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Long IslandCrime

March trial date set for James Burke, ex-Suffolk police chief, in assault, cover-up case

Former Suffolk County police chief of department James

Former Suffolk County police chief of department James Burke, right, is escorted to a vehicle by FBI personnel outside the FBI office in Melville on Dec. 9, 2015. A judge in Central Islip federal court Wednesday set the ex-chief's trial date for March 21. Photo Credit: Steve Pfost

A federal judge Wednesday set ex-Suffolk Police Chief James Burke’s trial date for March 21 on charges he beat a prisoner who had stolen a duffel bag from his department SUV and masterminded a cover-up.

Burke, the former top uniformed cop in the county, appeared Wednesday in Central Islip federal court wearing federal jail khakis and without his mustache.

He calmly answered routine questions from U.S. District Judge Leonard Wexler in a clear voice, his right leg shaking throughout much of the brief proceeding.

Burke pleaded not guilty and remains held without bail.

Asked how his client is holding up in jail, Conway said after the hearing, “It’s not easy, but he’s adapting.”

An indictment unsealed Dec. 9, the day federal agents arrested Burke in the driveway of his St. James home, accuses him of beating a handcuffed prisoner, Chistopher Loeb, and enlisting unnamed officers and others in a massive cover-up of the alleged assault.

Suffolk officers had arrested Loeb earlier in the day on Dec. 14, 2012, after, they said, he stole a duffel bag from Burke’s unlocked SUV parked in front of the 29-year-department veteran’s home.

Since Burke’s arrest, prosecutors have handed over 3,000 pages of discovery to the defense, with more coming in the next two weeks, Eastern District Asst. U.S. Attorney Lara Treinis Gatz told Wexler Wednesday.

The judge set the next hearing date for Feb. 2.

Conway said the defense is concentrating on preparing for trial and not on appealing Burke’s detention because historically, it’s unlikely it would be overturned.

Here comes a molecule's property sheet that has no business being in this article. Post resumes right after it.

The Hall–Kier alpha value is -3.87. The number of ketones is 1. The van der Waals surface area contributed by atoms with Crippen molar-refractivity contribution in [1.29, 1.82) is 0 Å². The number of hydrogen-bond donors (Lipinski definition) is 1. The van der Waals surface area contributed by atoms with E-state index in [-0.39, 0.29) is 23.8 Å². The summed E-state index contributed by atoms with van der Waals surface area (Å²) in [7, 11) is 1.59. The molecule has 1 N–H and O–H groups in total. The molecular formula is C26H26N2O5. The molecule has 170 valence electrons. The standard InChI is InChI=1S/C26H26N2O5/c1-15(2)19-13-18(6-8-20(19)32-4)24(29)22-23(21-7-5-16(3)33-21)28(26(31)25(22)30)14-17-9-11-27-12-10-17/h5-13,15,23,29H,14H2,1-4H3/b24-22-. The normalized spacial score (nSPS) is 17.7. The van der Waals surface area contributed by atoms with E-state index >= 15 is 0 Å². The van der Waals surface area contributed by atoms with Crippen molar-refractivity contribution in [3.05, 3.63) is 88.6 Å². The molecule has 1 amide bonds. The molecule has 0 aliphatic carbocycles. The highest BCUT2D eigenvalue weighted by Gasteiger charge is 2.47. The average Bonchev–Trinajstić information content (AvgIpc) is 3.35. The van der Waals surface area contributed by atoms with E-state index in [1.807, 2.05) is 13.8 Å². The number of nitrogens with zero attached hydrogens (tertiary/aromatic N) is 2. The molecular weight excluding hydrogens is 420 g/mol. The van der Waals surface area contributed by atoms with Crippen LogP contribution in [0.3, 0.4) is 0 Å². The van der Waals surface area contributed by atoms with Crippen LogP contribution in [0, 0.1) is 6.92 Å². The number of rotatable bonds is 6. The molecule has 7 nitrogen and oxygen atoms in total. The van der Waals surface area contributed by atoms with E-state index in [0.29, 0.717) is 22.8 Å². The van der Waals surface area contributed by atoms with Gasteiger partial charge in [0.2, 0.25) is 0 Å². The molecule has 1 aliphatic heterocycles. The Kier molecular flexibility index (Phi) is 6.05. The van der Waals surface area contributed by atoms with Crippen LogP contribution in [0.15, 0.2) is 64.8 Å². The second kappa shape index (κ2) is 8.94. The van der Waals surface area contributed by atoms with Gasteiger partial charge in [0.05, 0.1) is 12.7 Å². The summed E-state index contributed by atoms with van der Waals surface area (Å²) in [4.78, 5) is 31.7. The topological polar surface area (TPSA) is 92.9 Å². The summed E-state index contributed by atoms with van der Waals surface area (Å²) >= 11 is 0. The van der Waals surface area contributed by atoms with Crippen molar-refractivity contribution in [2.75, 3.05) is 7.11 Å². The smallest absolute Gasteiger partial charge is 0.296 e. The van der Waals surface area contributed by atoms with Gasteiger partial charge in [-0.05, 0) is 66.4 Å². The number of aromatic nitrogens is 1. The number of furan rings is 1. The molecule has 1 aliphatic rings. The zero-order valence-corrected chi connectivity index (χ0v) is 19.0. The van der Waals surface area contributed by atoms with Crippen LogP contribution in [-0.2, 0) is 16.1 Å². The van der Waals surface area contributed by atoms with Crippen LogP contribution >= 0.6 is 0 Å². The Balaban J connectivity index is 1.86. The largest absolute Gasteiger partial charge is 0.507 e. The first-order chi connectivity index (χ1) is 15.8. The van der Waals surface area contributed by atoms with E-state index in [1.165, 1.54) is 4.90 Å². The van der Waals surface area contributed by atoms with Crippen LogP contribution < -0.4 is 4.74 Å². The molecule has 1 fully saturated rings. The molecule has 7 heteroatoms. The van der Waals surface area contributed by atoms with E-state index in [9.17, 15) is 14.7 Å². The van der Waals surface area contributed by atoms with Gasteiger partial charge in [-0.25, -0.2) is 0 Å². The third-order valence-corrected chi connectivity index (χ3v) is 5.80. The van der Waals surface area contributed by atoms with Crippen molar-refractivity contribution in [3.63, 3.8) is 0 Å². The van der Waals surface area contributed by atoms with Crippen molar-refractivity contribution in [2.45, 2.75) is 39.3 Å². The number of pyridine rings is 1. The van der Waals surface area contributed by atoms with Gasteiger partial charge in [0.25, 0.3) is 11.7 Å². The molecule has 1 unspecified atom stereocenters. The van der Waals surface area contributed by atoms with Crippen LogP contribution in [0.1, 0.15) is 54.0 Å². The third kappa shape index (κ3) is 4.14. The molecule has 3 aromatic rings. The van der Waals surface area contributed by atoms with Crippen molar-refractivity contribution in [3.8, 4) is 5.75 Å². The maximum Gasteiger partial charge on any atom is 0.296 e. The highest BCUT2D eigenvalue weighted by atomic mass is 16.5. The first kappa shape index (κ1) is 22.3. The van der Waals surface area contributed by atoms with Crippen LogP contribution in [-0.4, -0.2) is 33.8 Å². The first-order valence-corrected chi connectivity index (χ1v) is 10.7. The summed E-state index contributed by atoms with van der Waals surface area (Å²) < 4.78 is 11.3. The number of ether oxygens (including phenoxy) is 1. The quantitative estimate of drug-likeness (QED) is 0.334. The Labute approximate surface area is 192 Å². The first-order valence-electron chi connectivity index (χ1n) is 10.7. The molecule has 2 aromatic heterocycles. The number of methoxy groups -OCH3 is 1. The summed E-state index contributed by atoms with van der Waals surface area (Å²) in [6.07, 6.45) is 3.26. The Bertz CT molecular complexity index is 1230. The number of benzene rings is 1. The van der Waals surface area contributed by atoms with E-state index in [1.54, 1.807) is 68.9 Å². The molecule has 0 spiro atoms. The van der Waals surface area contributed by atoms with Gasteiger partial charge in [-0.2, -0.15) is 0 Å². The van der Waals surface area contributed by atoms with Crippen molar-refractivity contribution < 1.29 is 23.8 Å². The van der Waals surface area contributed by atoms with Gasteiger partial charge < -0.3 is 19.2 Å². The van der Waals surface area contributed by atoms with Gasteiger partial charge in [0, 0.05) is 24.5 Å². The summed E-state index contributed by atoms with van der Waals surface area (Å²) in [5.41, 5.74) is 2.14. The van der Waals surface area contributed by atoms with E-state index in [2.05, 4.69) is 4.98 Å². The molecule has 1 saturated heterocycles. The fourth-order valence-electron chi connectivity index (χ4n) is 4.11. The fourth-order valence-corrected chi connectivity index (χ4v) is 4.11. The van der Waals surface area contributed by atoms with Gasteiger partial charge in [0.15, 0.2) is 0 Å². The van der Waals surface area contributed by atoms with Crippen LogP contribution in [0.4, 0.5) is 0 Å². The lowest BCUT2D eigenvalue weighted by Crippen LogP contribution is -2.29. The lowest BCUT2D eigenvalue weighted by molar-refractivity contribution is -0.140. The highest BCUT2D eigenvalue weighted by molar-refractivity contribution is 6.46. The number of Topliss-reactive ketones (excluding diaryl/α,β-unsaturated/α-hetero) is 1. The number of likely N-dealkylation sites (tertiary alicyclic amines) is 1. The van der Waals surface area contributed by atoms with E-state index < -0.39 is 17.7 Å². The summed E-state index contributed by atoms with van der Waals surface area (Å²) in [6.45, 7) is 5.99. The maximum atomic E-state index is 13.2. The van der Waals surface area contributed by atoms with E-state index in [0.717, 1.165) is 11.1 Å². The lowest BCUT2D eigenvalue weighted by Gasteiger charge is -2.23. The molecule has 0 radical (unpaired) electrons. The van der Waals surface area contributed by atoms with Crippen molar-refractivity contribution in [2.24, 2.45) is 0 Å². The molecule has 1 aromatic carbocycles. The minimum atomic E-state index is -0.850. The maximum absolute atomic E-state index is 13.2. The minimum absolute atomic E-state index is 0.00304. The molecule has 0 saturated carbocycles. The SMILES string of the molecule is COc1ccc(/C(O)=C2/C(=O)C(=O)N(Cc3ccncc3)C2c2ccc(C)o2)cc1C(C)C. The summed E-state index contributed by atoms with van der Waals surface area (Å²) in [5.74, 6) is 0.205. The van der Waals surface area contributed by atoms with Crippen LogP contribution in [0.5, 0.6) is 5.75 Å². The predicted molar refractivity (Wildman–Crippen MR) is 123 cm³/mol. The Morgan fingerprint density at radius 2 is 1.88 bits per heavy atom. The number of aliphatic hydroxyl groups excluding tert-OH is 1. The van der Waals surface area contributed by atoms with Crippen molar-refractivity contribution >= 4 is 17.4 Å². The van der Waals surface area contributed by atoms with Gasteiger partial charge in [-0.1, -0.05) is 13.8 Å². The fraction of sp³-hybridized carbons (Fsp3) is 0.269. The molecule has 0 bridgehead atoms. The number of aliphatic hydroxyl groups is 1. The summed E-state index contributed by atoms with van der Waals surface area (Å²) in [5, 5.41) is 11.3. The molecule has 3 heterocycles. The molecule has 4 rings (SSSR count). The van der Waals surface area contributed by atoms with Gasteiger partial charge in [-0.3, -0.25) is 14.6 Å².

On Dec. 11, Burke was first ordered held without bail as a danger to the community, after federal prosecutors said he still maintained considerable influence over the department. They had argued that several police union officials and others in the department, though never charged, were engaged in the alleged cover-up and continued to support Burke even while he was under investigation. No co-conspirators were named in court papers.

Further, the prosecutors argued that fear of Burke still pervaded parts of the department.

The ex-chief’s attorneys, Conway and Nancy Bartling of Mineola, disagreed with the prosecutors’ arguments, saying that since Burke was no longer police chief, he would have no access to anyone in the department, including potential witnesses called to testify at his trial.

Wexler concurred with Gatz and fellow Eastern District federal prosecutor James Miskiewicz.

“I find the corruption of an entire department by this defendant is shocking,” Wexler said at Burke’s bail hearing.

Burke faces charges — depriving a person of civil rights and a conspiracy to obstruct justice — that usually call for a sentence of 5 to 5½ years under federal sentencing guidelines. But, if convicted, and depending on particular individual circumstances, a judge could sentence Burke to up to 20 years.

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